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House For The Homeless  Tickets | 24 Kitchen Street Liverpool  | Fri 20th December 2019 Lineup

House For The Homeless tickets

24 Kitchen Street in Liverpool

Friday 20th December 2019

9:00pm til 4:00am (last entry 2:00am)

Minimum Age: 18

LDF/Hustle founder & resident James Morgan marks his 20th year of DJing and hosting events with a 24hr+ DJ set charity fundraiser for the Homeless.

 
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House For The Homeless on Friday 20th December 2019

House For The Homeless - 24hr Charity DJ Set (House & Disco)

Friday 21st Dec (Mad Friday) // 24 Kitchen Street // 9pm -4am

ALL PROCEEDS TO LIVERPOOL'S 'WHITECHAPEL CENTRE' & 'CRISIS' Homeless charities

Liverpool Disco Festival / Hustle founder & resident James Morgan marks his 20th year of DJing and hosting events with a 24hr+ charity fundraiser DJ set this Christmas in support of the most vulnerable during the festive period. All sponsored donations will go towards supporting the homeless in Liverpool, UK & Ireland. The dj set will take place at Liverpool's socially aware 24 Kitchen Street venue.

The marathon set will begin around midnight on Thursday 20th Dec at 24 Kitchen Street via live stream running through to the early hours of Saturday Dec 22nd Morning.
24 Kitchen Street club will be open to the public from 8pm on Friday 21st Dec to join us for a dance on the final 8 hours of the session! A special guest DJ (TBA) will join James for the final 4 hours for a B2B finale to close at 4am
Friday 21st Dec (Mad Friday) // 24 Kitchen Street // 8pm -4am.
Tickets are FREE (with entry before 11pm) we simply ask that you make a donation on the door, whatever you can afford please, it all helps!
FREE TICKETS: skiddle.com/e/13691058
w/
James Morgan (LDF/Hustle) - Completing a 24hrs set
+ Special B2B Guest TBA (B2B with Morgan, Midnight to 4am)
-- The Cause --
Homelessness is a real and growing social issue on the streets of Liverpool, UK and Ireland. It is now FACT that a homeless person dies every 19 hours in austerity Britain. A recent study found that at least 235 people affected by homelessness died over the last six months in England alone, an average of one every 19 hours. But campaigners warn the true number is likely to be much higher because official data can be difficult to locate and acquire.
It is estimated that some 300,000 people in England alone are homeless. The number has tripled since the Conservative government’s tough austerity policy began. The statistics are BAD. An official estimate reported a 165% jump in rough sleepers since 2010 – a total of 4,677 people on a single given night in autumn 2018.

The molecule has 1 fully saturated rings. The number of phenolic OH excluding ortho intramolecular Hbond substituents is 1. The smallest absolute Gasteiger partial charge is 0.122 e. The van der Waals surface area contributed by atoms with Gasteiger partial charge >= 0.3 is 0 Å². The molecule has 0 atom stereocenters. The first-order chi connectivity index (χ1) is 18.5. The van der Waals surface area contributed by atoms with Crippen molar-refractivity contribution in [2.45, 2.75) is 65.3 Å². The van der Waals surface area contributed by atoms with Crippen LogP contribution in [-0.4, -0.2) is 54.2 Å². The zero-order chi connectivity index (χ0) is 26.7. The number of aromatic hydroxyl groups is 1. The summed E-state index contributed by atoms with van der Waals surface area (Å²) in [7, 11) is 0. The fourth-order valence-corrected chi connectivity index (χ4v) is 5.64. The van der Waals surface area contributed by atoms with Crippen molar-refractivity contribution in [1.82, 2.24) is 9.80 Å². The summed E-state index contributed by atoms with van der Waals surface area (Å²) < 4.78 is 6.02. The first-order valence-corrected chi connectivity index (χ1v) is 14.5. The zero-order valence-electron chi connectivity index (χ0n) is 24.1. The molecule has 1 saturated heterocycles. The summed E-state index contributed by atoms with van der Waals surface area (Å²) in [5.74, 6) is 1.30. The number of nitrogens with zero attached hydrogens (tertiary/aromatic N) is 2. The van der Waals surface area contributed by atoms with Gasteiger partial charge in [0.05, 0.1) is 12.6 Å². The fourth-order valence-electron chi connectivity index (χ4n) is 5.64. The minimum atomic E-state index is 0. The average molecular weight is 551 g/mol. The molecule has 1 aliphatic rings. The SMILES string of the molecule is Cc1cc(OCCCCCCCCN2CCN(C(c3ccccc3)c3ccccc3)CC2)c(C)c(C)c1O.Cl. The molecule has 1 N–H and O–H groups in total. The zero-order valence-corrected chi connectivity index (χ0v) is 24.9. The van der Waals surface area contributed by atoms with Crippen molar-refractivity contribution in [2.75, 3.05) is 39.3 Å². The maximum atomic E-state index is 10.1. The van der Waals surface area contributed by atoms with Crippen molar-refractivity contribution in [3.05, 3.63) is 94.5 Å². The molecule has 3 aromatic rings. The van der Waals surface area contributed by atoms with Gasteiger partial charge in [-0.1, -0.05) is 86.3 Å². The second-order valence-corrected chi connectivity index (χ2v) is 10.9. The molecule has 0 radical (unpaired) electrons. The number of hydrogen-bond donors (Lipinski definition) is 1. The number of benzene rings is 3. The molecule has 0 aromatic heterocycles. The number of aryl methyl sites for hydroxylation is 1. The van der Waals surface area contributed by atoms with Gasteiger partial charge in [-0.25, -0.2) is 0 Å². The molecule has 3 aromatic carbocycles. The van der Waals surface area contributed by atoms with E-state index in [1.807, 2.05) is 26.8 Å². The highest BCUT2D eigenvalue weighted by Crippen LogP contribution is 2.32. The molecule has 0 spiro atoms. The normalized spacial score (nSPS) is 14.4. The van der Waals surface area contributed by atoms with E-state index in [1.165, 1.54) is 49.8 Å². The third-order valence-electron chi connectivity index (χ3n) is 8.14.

But this is only part of the story. Rough sleepers are almost 17 times more likely than others to be victims of violence. According to the charity Crisis, one in three rough sleepers have reported being deliberately kicked, hit or on the receiving end of another kind of violent attack. This is a direct byproduct of a country without a functioning social safety net,
where the sight of vast numbers of rough sleepers has been normalised. Tory austerity has seen to that. After almost a decade of state-induced harm, Britain has a crisis the likes of which should have been unthinkable. It runs deep, with soaring rental costs, a severe shortage of council homes, and benefit cuts major contributory factors. There are legions of hidden homeless, such as “sofa surfers”, not accounted for by official statistics, while families who qualify for help are
being housed in substandard temporary accommodation for extended periods, including shipping containers. To make matters worse, homeless people are increasingly deemed “too poor” for social housing: local authorities and landlords see them as a liability in terms of rent – and therefore a financial risk.The swelling ranks of people living on the streets are austerity’s public face. Their presence should cause us to ask some pressing questions about what we are willing to tolerate as “normal”. In the past 10 years, the sight of ever more people sheltering in doorways and tunnels and tents has become ordinary. The numbers of homeless people needlessly dying on the streets is shocking. We seem to accept, however, that somehow a surge in the numbers of “rough sleepers” is just how things are.
The statistics are bad. An official estimate reported a 165% jump in rough sleepers in England since 2010 – a total of 4,677 people on a single given night in autumn 2018. But this is only part of the story. Rough sleepers are almost 17 times more likely than others to be victims of violence. According to the charity Crisis, one in three rough sleepers have reported being deliberately kicked, hit or on the receiving end of another kind of violent attack. The swelling ranks of people living on the streets are austerity's public face! Reports of incidents range from relatively low-level episodes to severe physical assaults and even manslaughter or murder. We simply cannot permit this to become the new normal!
Please help in anyway you can.
Thank you x

Music Genres: 

Deep/Soulful House, Disco, Funky House, House, Retro House

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